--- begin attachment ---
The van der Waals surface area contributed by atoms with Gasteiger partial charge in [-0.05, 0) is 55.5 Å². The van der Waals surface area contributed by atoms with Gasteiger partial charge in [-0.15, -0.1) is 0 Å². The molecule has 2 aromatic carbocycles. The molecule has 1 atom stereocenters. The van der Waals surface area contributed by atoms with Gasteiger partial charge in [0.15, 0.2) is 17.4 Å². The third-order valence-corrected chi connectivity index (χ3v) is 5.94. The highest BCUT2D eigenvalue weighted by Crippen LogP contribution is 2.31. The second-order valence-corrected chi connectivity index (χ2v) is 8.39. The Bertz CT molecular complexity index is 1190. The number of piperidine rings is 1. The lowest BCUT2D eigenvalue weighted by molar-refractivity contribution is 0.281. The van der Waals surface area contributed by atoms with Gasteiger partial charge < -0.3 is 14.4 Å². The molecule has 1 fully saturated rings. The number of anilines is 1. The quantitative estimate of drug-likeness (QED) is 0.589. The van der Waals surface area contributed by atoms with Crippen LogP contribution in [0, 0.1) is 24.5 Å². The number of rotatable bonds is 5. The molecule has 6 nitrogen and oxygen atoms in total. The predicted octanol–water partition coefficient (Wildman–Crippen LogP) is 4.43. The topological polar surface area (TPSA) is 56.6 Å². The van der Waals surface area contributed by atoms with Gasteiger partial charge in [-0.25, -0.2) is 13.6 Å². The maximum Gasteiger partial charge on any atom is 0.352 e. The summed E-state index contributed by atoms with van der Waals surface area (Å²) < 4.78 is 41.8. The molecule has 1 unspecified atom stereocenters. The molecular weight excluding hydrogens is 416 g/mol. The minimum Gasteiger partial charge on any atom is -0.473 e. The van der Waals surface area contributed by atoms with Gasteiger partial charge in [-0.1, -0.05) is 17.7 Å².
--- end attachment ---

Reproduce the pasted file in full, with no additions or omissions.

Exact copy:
The van der Waals surface area contributed by atoms with Gasteiger partial charge in [-0.05, 0) is 55.5 Å². The van der Waals surface area contributed by atoms with Gasteiger partial charge in [-0.15, -0.1) is 0 Å². The molecule has 2 aromatic carbocycles. The molecule has 1 atom stereocenters. The van der Waals surface area contributed by atoms with Gasteiger partial charge in [0.15, 0.2) is 17.4 Å². The third-order valence-corrected chi connectivity index (χ3v) is 5.94. The highest BCUT2D eigenvalue weighted by Crippen LogP contribution is 2.31. The second-order valence-corrected chi connectivity index (χ2v) is 8.39. The Bertz CT molecular complexity index is 1190. The number of piperidine rings is 1. The lowest BCUT2D eigenvalue weighted by molar-refractivity contribution is 0.281. The van der Waals surface area contributed by atoms with Gasteiger partial charge < -0.3 is 14.4 Å². The molecule has 1 fully saturated rings. The number of anilines is 1. The quantitative estimate of drug-likeness (QED) is 0.589. The van der Waals surface area contributed by atoms with Crippen LogP contribution in [0, 0.1) is 24.5 Å². The number of rotatable bonds is 5. The molecule has 6 nitrogen and oxygen atoms in total. The predicted octanol–water partition coefficient (Wildman–Crippen LogP) is 4.43. The topological polar surface area (TPSA) is 56.6 Å². The van der Waals surface area contributed by atoms with Gasteiger partial charge in [-0.25, -0.2) is 13.6 Å². The maximum Gasteiger partial charge on any atom is 0.352 e. The summed E-state index contributed by atoms with van der Waals surface area (Å²) < 4.78 is 41.8. The molecule has 1 unspecified atom stereocenters. The molecular weight excluding hydrogens is 416 g/mol. The minimum Gasteiger partial charge on any atom is -0.473 e. The van der Waals surface area contributed by atoms with Gasteiger partial charge in [-0.1, -0.05) is 17.7 Å².